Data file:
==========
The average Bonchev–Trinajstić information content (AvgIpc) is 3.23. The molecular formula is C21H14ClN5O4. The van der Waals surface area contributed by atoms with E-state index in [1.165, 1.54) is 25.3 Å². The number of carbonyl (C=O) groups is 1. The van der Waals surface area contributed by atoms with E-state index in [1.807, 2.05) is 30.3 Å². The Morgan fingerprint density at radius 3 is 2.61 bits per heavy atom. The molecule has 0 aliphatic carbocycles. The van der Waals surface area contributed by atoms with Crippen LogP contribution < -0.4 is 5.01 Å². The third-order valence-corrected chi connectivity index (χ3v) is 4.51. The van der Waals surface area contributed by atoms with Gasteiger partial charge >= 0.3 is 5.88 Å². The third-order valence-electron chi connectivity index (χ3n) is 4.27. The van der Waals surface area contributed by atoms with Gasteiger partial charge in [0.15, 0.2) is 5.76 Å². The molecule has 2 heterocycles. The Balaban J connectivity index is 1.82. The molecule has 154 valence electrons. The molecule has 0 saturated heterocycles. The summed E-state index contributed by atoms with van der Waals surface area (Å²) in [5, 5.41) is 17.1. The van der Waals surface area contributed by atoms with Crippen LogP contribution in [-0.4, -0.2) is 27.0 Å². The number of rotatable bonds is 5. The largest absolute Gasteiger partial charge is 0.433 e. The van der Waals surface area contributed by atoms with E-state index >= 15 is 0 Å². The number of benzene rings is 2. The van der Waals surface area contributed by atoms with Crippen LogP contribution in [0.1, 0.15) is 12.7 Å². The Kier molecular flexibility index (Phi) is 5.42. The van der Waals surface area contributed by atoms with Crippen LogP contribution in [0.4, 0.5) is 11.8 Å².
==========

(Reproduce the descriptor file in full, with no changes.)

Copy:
The average Bonchev–Trinajstić information content (AvgIpc) is 3.23. The molecular formula is C21H14ClN5O4. The van der Waals surface area contributed by atoms with E-state index in [1.165, 1.54) is 25.3 Å². The number of carbonyl (C=O) groups is 1. The van der Waals surface area contributed by atoms with E-state index in [1.807, 2.05) is 30.3 Å². The Morgan fingerprint density at radius 3 is 2.61 bits per heavy atom. The molecule has 0 aliphatic carbocycles. The van der Waals surface area contributed by atoms with Crippen LogP contribution < -0.4 is 5.01 Å². The third-order valence-corrected chi connectivity index (χ3v) is 4.51. The van der Waals surface area contributed by atoms with Gasteiger partial charge >= 0.3 is 5.88 Å². The third-order valence-electron chi connectivity index (χ3n) is 4.27. The van der Waals surface area contributed by atoms with Gasteiger partial charge in [0.15, 0.2) is 5.76 Å². The molecule has 2 heterocycles. The Balaban J connectivity index is 1.82. The molecule has 154 valence electrons. The molecule has 0 saturated heterocycles. The summed E-state index contributed by atoms with van der Waals surface area (Å²) in [5, 5.41) is 17.1. The van der Waals surface area contributed by atoms with Crippen LogP contribution in [-0.4, -0.2) is 27.0 Å². The number of rotatable bonds is 5. The largest absolute Gasteiger partial charge is 0.433 e. The van der Waals surface area contributed by atoms with E-state index >= 15 is 0 Å². The number of benzene rings is 2. The van der Waals surface area contributed by atoms with Crippen LogP contribution in [0.1, 0.15) is 12.7 Å². The Kier molecular flexibility index (Phi) is 5.42. The van der Waals surface area contributed by atoms with Crippen LogP contribution in [0.4, 0.5) is 11.8 Å².